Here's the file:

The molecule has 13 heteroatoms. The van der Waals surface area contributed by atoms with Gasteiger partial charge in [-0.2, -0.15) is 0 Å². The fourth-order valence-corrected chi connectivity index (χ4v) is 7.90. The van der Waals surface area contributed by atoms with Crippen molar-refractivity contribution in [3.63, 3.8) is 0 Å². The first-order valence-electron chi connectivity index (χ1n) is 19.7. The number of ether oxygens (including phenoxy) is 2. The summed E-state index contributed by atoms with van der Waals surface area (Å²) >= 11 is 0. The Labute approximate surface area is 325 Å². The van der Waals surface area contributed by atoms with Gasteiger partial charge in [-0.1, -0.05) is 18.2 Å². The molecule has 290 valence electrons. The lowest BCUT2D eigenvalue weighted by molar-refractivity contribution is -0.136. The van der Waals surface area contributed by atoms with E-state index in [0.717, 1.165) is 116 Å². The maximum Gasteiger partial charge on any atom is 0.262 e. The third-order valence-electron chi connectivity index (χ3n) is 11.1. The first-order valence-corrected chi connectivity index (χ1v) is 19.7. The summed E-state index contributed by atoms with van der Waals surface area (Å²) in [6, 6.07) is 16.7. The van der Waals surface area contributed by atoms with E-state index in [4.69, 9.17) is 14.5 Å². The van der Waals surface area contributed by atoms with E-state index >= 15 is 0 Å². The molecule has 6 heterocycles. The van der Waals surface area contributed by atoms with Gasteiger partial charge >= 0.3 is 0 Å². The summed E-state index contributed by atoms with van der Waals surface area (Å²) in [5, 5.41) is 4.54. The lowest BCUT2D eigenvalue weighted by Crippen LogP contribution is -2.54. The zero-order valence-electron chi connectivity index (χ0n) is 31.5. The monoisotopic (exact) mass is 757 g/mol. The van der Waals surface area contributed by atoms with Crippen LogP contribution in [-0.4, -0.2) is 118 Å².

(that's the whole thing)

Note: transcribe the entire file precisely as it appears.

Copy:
The molecule has 13 heteroatoms. The van der Waals surface area contributed by atoms with Gasteiger partial charge in [-0.2, -0.15) is 0 Å². The fourth-order valence-corrected chi connectivity index (χ4v) is 7.90. The van der Waals surface area contributed by atoms with Crippen molar-refractivity contribution in [3.63, 3.8) is 0 Å². The first-order valence-electron chi connectivity index (χ1n) is 19.7. The number of ether oxygens (including phenoxy) is 2. The summed E-state index contributed by atoms with van der Waals surface area (Å²) >= 11 is 0. The Labute approximate surface area is 325 Å². The van der Waals surface area contributed by atoms with Gasteiger partial charge in [-0.1, -0.05) is 18.2 Å². The molecule has 290 valence electrons. The lowest BCUT2D eigenvalue weighted by molar-refractivity contribution is -0.136. The van der Waals surface area contributed by atoms with E-state index in [0.717, 1.165) is 116 Å². The maximum Gasteiger partial charge on any atom is 0.262 e. The third-order valence-electron chi connectivity index (χ3n) is 11.1. The first-order valence-corrected chi connectivity index (χ1v) is 19.7. The summed E-state index contributed by atoms with van der Waals surface area (Å²) in [6, 6.07) is 16.7. The van der Waals surface area contributed by atoms with E-state index in [4.69, 9.17) is 14.5 Å². The van der Waals surface area contributed by atoms with E-state index >= 15 is 0 Å². The molecule has 6 heterocycles. The van der Waals surface area contributed by atoms with Gasteiger partial charge >= 0.3 is 0 Å². The summed E-state index contributed by atoms with van der Waals surface area (Å²) in [5, 5.41) is 4.54. The lowest BCUT2D eigenvalue weighted by Crippen LogP contribution is -2.54. The zero-order valence-electron chi connectivity index (χ0n) is 31.5. The monoisotopic (exact) mass is 757 g/mol. The van der Waals surface area contributed by atoms with Crippen LogP contribution in [-0.4, -0.2) is 118 Å².